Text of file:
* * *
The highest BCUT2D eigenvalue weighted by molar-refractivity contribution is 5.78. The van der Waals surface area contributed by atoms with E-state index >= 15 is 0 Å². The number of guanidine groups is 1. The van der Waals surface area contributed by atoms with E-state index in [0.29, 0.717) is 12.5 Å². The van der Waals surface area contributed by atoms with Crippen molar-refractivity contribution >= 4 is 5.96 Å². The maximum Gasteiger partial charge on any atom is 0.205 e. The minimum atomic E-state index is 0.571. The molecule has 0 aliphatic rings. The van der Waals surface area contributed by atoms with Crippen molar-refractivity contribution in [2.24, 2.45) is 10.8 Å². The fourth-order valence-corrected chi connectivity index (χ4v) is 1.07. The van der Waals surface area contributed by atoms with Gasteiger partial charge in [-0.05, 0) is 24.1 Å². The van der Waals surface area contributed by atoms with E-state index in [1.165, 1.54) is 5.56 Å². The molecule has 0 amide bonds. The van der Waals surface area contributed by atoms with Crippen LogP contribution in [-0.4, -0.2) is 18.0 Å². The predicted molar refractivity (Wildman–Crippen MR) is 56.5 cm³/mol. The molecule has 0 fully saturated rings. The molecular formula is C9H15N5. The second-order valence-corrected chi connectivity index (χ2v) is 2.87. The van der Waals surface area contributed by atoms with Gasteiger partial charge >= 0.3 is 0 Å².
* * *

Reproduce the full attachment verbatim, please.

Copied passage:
The highest BCUT2D eigenvalue weighted by molar-refractivity contribution is 5.78. The van der Waals surface area contributed by atoms with E-state index >= 15 is 0 Å². The number of guanidine groups is 1. The van der Waals surface area contributed by atoms with E-state index in [0.29, 0.717) is 12.5 Å². The van der Waals surface area contributed by atoms with Crippen molar-refractivity contribution >= 4 is 5.96 Å². The maximum Gasteiger partial charge on any atom is 0.205 e. The minimum atomic E-state index is 0.571. The molecule has 0 aliphatic rings. The van der Waals surface area contributed by atoms with Crippen molar-refractivity contribution in [2.24, 2.45) is 10.8 Å². The fourth-order valence-corrected chi connectivity index (χ4v) is 1.07. The van der Waals surface area contributed by atoms with Gasteiger partial charge in [-0.05, 0) is 24.1 Å². The van der Waals surface area contributed by atoms with E-state index in [1.165, 1.54) is 5.56 Å². The molecule has 0 amide bonds. The van der Waals surface area contributed by atoms with Crippen LogP contribution in [-0.4, -0.2) is 18.0 Å². The predicted molar refractivity (Wildman–Crippen MR) is 56.5 cm³/mol. The molecule has 0 fully saturated rings. The molecular formula is C9H15N5. The second-order valence-corrected chi connectivity index (χ2v) is 2.87. The van der Waals surface area contributed by atoms with Gasteiger partial charge >= 0.3 is 0 Å².